The outward form of the contract is not, of course, decisive of the question. If it were, an easy method of evading the rules as to penalties would be presented. If the whole contract shows that the stipulation for payment is inserted, not to give one party an election, but to coerce performance of the alternative covenant, such stipulation is treated as a penalty.1 Since a provision giving the promisee the option between performing his principal contract and paying a stipulated sum of money, gives an unfair advantage to such party, the courts tend to construe the contract as not in the alternative, but as a promise to perform the principal covenant with a subsidiary covenant for a penalty or for liquidated damages.2 even if such construction requires the court to treat the subsidiary covenant as one for the payment of a penalty.3 A covenant which provides for the performance of a specified act and for paying a certain sum of money in case non-performance has been treated as a covenant for a penalty or for liquidated damages, as the case may be, rather than as an alternative contract.4 A provision in a contract for the sale of machinery for a test and for the return of the machinery within a specified time after the test if it proves unsatisfactory, or for payment of the purchase price in case of failure to return it in such time, has been said to impose a penalty.5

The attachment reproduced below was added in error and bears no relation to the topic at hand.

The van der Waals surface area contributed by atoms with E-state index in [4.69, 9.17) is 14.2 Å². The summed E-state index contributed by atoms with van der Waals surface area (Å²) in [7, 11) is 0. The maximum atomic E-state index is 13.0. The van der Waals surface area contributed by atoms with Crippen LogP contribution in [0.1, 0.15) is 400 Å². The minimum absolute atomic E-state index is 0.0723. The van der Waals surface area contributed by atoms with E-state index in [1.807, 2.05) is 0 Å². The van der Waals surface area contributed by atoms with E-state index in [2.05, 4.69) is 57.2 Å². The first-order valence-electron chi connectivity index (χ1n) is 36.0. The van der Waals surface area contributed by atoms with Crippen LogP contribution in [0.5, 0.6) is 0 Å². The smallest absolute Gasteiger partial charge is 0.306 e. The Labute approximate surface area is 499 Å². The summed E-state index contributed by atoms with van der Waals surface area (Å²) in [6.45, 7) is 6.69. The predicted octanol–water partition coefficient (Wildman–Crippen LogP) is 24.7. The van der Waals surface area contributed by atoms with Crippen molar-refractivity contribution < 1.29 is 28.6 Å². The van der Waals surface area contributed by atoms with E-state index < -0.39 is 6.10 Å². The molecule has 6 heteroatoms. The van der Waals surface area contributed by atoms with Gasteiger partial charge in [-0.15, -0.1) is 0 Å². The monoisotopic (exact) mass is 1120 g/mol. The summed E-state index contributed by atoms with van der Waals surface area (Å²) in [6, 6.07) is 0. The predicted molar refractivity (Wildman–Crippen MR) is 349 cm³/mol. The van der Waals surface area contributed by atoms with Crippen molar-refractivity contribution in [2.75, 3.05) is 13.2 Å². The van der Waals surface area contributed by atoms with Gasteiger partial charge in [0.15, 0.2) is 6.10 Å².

3 Fred W. Wolf Co. v. Monarch Refrigerating Co., 252 111. 491, 50 L. R. A. (N.S.) 808, 96 N. E. 1063.

4 Crouch v. Leake, 108 Ark. 322, 50 L. R. A. (N.S.) 774, 157 S. W. 390.

5Sanford v. Brown Brothers Co., 208 N. Y. 90, 50 L. R. A. (N.S.) 778, 101 N. E. 797.

6 Detwiler v. Downes, 119 Minn. 44. 50 L. R. A. (N.S.) 753, 137 N. W. 422.

1 Condon v. Kemper. 47 Kan. 126, 13 L. R. A. 671, 27 Pac. 829.

2 Dillon v. Ringleman, 55 Okla. 331, 155 Pac. 563.

3 Dillon v. Ringleman, 55 Okla. 331, 155 Pac. 563.

4 Liquidated damages. Grasselli v Lowden, 11 O. S. 349.

5 Walshe Mfg. Co. v. W. T. Smith Lumber Co., 196 Ala. 371, 72 So. 73.

The question of who can exercise the right of election is discussed elsewhere.6